In Fighting Over the Minors, What Might Baseball Lose?

“It basically says if you’re not an elite athlete, we’re not even going to look at you, we’re not even going to come and watch you play,” said O’Conner, who grew up going to minor league games in Columbus, Ohio, where he watched the pint-size Freddie Patek, a 22nd-round pick who became a three-time All-Star. “They’re not going to miss out on No. 1s, but when they’re talking about cutting the draft from 20th on, they’re going to miss some players.”

They might miss future managers, too. The St. Louis Cardinals’ Mike Shildt, the National League manager of the year, grew up around the minors because his mother worked for a team in Charlotte, N.C. Shildt never played professional baseball, but started working at the Cardinals’ short-season teams and ascended to the majors.

“I feel strongly about it because I may not be where I’m at without it,” Shildt said. “I got to thankfully cut my teeth at a lower level where a lot of people, players and staff, do just that. So if you’re eliminating that opportunity, you’re taking away some people that could be difference-makers in our sport, on or off the field.”

That is part of why this issue stings. Much of baseball’s distinctive appeal is the sheer volume of opportunity it offers to connect to the game at the highest level. Every day, in nearly every corner of the country, you can find a game between players with direct ties to the majors.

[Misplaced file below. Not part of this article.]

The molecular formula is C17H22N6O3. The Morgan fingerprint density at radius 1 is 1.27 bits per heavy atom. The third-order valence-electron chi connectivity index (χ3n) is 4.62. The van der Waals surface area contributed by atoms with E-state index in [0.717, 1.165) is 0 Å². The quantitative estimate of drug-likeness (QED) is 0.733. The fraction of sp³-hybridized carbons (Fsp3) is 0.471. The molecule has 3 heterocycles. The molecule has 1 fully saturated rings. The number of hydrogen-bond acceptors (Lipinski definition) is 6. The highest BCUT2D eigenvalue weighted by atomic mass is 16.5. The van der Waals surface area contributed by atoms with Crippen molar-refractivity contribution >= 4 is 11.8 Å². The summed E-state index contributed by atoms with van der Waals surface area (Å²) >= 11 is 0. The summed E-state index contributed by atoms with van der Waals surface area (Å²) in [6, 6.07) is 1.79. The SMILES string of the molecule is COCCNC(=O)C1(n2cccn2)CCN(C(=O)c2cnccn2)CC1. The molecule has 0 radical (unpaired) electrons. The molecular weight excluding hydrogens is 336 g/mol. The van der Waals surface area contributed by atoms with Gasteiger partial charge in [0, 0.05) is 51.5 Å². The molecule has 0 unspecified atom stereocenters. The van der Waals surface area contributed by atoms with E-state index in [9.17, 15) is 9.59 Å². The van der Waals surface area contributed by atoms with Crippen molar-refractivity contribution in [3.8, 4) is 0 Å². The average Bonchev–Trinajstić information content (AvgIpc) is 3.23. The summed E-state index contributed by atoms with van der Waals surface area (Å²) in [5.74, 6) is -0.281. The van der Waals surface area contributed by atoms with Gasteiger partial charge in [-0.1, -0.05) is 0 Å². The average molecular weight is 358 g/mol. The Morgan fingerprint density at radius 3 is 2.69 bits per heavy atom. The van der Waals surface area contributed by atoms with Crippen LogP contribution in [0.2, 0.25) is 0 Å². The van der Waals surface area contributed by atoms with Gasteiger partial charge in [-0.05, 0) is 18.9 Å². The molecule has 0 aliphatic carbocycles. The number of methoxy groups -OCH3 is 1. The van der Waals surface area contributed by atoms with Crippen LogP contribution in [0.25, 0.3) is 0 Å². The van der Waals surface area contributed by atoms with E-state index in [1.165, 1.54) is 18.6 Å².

If you were to start the system all over again, you might not schedule 162 games in the majors, and you might not have 160 affiliate teams in the minors. But inefficiency is part of baseball’s charm; it is eminently available. By pushing its proposal, M.L.B. risks hiding its product from people who are used to seeing it.

Baseball takes the same mentality in refusing to schedule a day game in the World Series for more than three decades and in allowing playoff games to be broadcast on FS1 instead of Fox. It seemingly has no qualms about alienating the fan in Iowa City who is prevented from watching six teams — Kansas City, Milwaukee, Minnesota, St. Louis and both Chicago teams — on its online streaming service because of arcane blackout rules.